The former acting Chief District Court Judge and head of the Police Complaints Authority, Neville Jaine, has been remembered as a man who, during a long and successful career was energetic, thoughtful and possessed a mischievous sense of humour.
Mr Jaine died on 10 November 2018 in Masterton, three weeks short of his 80th birthday.
Sir David Carruthers, in his eulogy at Mr Jaine’s funeral, described his long-time friend as an “outstanding judge” who was always compassionate.
“His career was a huge success. It had its ups and downs, as everyone’s life does, but he spoke often in his extremely humorous way, which was never unkind and often was self-deprecating. He talked, for example, about his first day in court. In those days, of the late Magistrate’s Court, the chairs were throne-like, heavy and immovable. Nev went in, bowed, sat down on his robes, but he sat down on this immovable chair, so that he could not move his arms. He couldn’t reach the papers on the bench in front of him, nor his pen to make any notes. He told me it was like a new driver in a car, putting his seat belt on and then trying to close the driver’s door. He was completely stuck.
“In another time, when he was visiting a court, he bounced into the courtroom – he was always bouncing. He was enormously energetic and ran to and from work each day to his home. But on this occasion, he entered with vigour to show the waiting public how energetic and enthusiastic he was as a judge; his speed was such that it propelled his head powerfully on a low overhead beam, he gave himself a terrible crack, spun backwards and spent the first few cases, he said, with an internal buzzing sound in his head.”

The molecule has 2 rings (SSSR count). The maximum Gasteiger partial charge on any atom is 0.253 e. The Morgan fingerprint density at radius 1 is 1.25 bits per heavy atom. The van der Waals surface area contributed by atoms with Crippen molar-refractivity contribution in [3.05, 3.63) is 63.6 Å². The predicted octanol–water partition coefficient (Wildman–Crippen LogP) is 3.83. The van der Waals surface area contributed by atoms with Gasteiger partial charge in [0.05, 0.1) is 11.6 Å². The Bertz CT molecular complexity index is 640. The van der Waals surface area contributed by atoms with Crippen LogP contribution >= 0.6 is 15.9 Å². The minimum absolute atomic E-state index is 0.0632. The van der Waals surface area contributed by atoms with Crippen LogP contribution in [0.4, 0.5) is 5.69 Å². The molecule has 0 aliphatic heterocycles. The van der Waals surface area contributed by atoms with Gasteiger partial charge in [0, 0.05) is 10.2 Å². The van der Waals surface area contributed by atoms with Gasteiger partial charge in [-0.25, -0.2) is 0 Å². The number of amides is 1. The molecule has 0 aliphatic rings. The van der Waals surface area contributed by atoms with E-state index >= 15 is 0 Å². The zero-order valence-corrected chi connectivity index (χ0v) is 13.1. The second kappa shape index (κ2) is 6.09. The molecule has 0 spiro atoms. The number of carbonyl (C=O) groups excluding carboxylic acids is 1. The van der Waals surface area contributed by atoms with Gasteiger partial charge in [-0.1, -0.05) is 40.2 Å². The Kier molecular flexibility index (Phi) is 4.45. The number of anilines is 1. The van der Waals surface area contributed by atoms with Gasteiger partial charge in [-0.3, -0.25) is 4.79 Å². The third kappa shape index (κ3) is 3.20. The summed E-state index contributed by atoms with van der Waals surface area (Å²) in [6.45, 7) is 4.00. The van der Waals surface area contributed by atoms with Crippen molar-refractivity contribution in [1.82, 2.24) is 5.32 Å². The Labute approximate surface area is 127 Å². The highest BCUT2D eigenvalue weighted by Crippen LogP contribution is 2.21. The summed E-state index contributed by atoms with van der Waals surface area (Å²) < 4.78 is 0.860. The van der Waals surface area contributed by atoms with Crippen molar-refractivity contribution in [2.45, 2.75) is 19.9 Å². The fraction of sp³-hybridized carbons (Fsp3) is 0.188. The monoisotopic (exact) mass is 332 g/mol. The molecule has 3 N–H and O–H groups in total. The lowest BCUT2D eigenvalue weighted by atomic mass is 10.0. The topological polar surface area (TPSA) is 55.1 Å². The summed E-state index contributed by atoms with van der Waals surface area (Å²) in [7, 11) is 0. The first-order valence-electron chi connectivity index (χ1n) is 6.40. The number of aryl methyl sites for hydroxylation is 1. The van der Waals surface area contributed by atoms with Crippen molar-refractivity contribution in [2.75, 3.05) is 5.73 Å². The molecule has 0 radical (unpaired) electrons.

Sir David described Neville Jaine as an excellent trainer of young judges. He said he worked fast, but with a great instinct for fairness and humour.
“Even during the toughest work, he could diffuse difficult situations by gentle humour and his kindly and ever-ready wit.
“In such stories from his morning in court, regaled as only he could so with his extraordinary ability. Such as one famous one, when he had been called on to sentence a 75-year-old shoplifter, who was charged in relation to a packet of condoms and a tube of glue. Neville’s speculation as to the combined function of those thefts had the Judge’s common room in an uproar.”
Sir David also noted that Mr Jaine was a remarkable narrator and a very polished Gilbert and Sullivan exponent with many of his speeches interspersed with songs from their operas, albeit modified for the occasion.
Mr Jaine led games of cricket in the hallways and games of ‘golf’ in the court.
Police Complaints Authority
Sir David said he was an outstanding administrator, which was recognised when he acted as Chief District Court Judge and was Executive Judge for the Wellington Region for a long time, which involved many extra duties. He was the Chairperson of the Representation Commission, which set electoral boundaries and an acting High Court judge.
He was appointed Judicial Administrator, a position that was created especially for him due to his outstanding, well-recognised administrative skills, to the Chief Justice and the Chief District Court Judge.
In 1997 he was appointed to lead the then Police Complaints Authority. Sir David said Mr Jaine told him it was the worst job he’d ever had.
“It was highly pressured, there was a lack of resources and it was consistently negative.